Romeo and Juliet Teacher Resources

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The Bard? Folly? Tragedy? How familiar are your pupils with terms associated with Romeo and Juliet? Class members rate their knowledge of a list of words and then share what they know with the class. The worksheet, discussion questions, and assessment options are included.
Who is responsible for the deaths of Romeo and Juliet? After generating a list of the six characters most responsible, class members prepare for and engage in a formal debate. Prior knowledge of basic rules for debate would be necessary.
In these comprehension worksheets, students complete activities after reading "Romeo and Juliet," "Macbeth," and "King Lear." Activities include matching characters with descriptions, short answer and true/false questions. Activities are followed by an assessment.
Students interpret the themes in Tchaikovsky's Romeo and Juliet Fantasy Overture, create a 6-line poem based on the themes in the Romeo and Juliet Fantasy Overture, and define musical terms related to the study of programmatic music in this excellent middle-level lesson for the General Music class.
Students explore roles within their family, culture and society to determine the essential rules as well as the personal and societal consequences of transgressing them. They begin by looking at long-held traditions and then look at examples in literature (Romeo and Juliet) as well as contemporary examples of transgression as seen in current events
Designed as a course review, this instructional activity asks class members to match story elements to definitions, label a plot diagram, answer True/False questions about Romeo and Juliet, and label the parts of an essay.  
Ninth graders discover Shakespeare's Romeo and JulietIn this drama instructional activity, 9th graders read the second scene of the second act of the play and watch film versions of the play. Students paraphrase Shakespeare's words using today's English and present the scene for their classmates.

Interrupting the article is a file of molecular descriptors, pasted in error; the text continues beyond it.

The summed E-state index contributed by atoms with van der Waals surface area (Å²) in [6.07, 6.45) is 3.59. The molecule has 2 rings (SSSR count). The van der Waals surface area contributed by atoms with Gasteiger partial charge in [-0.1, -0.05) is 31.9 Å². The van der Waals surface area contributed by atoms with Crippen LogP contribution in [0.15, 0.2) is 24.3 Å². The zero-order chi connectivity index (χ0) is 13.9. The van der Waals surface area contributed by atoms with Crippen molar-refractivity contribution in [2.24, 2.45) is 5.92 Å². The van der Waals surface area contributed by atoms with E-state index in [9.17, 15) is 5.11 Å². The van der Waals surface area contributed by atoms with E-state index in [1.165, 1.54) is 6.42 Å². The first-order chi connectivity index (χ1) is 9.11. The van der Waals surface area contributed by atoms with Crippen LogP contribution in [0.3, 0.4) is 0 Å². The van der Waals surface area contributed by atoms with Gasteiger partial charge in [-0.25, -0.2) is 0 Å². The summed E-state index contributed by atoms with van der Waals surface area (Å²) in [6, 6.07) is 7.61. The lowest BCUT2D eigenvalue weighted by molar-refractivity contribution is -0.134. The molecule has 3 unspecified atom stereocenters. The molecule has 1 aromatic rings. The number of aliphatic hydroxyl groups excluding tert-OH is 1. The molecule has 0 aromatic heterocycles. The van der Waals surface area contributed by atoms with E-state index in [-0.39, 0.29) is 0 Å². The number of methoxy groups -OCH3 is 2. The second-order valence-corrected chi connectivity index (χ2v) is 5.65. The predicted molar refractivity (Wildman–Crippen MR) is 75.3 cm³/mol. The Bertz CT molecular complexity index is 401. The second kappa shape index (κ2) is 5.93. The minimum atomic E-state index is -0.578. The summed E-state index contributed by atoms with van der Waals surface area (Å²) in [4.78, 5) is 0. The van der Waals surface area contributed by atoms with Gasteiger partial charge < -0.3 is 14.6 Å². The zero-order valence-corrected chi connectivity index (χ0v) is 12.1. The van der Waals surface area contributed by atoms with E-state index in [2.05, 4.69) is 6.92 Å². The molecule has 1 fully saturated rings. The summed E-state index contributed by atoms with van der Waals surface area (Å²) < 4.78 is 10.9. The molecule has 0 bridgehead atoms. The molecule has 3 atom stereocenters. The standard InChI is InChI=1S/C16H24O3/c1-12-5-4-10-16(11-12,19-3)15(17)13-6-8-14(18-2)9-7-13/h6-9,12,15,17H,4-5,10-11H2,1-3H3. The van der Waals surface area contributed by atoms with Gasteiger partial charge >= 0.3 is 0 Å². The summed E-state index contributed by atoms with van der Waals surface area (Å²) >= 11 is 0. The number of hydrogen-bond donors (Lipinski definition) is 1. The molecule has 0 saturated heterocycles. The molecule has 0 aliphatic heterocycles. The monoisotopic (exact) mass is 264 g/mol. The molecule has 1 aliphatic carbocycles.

Students examine the Universal Declaration of Human Rights and focus on the section that says everyone has the right to marry. They relate this right to the story of Romeo and Juliet in a class discussion format.
Students research personal bias towards the story Marriage is a Private Affair. In this tradition research lesson plan, students read the story and discuss the ending. Students free write about the topic and complete a Venn diagram to compare the story with Romeo and Juliet. Students write a short essay comparing the stories.
Young scholars view a new adaptation of composer Charles Fran¿¿ois Gounod's opera "Romeo and Juliet", based on Shakespeare's 16th-century play. They conduct research on the era in which Shakespeare lived, write and respond to letters from the characters in "Romeo and Juliet" and draft opera scripts.
Useful as a review sheet or as an actual test, this worksheet provides multiple choice questions, an essay prompt, and matching questions about quotations from Romeo and Juliet. The questions are in-depth and thorough. They also reflect a deep rhetorical instruction of the play itself. An essay prompt allows learners to choose a topic about dynamic characters, fate, characters' dreams, or foreshadowing.
Ah, Act 5 really exhibits the tragedy in Romeo & Juliet. Help your readers manuever through the text with this six-page reading guide. Originally designed for an honors classroom, these questions would be doable for a college preparatory classroom as well. Most of the questions rely on reading comprehension, but a few do require interpretation, compare and contrast, and the identification of literary devices. 
For this writing worksheet, students write a modern day version of a classic story. Students read a summary of Romeo and Juliet, then change the setting, characters and action in the story to take place in modern times.
Identify the speaker of each quote taken from The tragedy of Romeo and Juliet. Some are more difficult than others, but most are fairly well-known. Each question is multiple-choice.
Students create and carry out a "modern day" version of the famous scene from Romeo and Juliet to help them build understanding of the plot and the two characters.
As your class reads Act 4 of Romeo and Juliet, provide them with this reading guide. Each of the five scenes contain questions that focus on that selection. Encourage your pupils to use textual evidence (citing it correctly of course) to strengthen their answers!
By these questions your pupils will “know (the) drift” of Romeo and Juliet, Act IV.  The majority of the prompts for Act IV focus on events in the play; however, some require readers to interpret events or draw conclusions. Beware the typos!
For this literary elements worksheet, students respond to 45 short answer questions pertaining to first act of Shakespeare's Romeo and Juliet.
In this Romeo and Juliet worksheet, students combine music, lyrics, and drama to analyze Romeo and Juliet. Students select music to fit the theme, mood, and feeling of each act and research the lyrics. Students compose an essay about why they selected the songs for each act and also create a presentation of the songs for the acts.
Encourage your class to make Romeo and Juliet their own. Groups of three to four people choose an alternative setting and create a soundtrack and costumes before acting out one scene. Not many directions or explanations are given, but the idea can spark a wonderful activity for your learners to engage with Shakespeare's classic drama.

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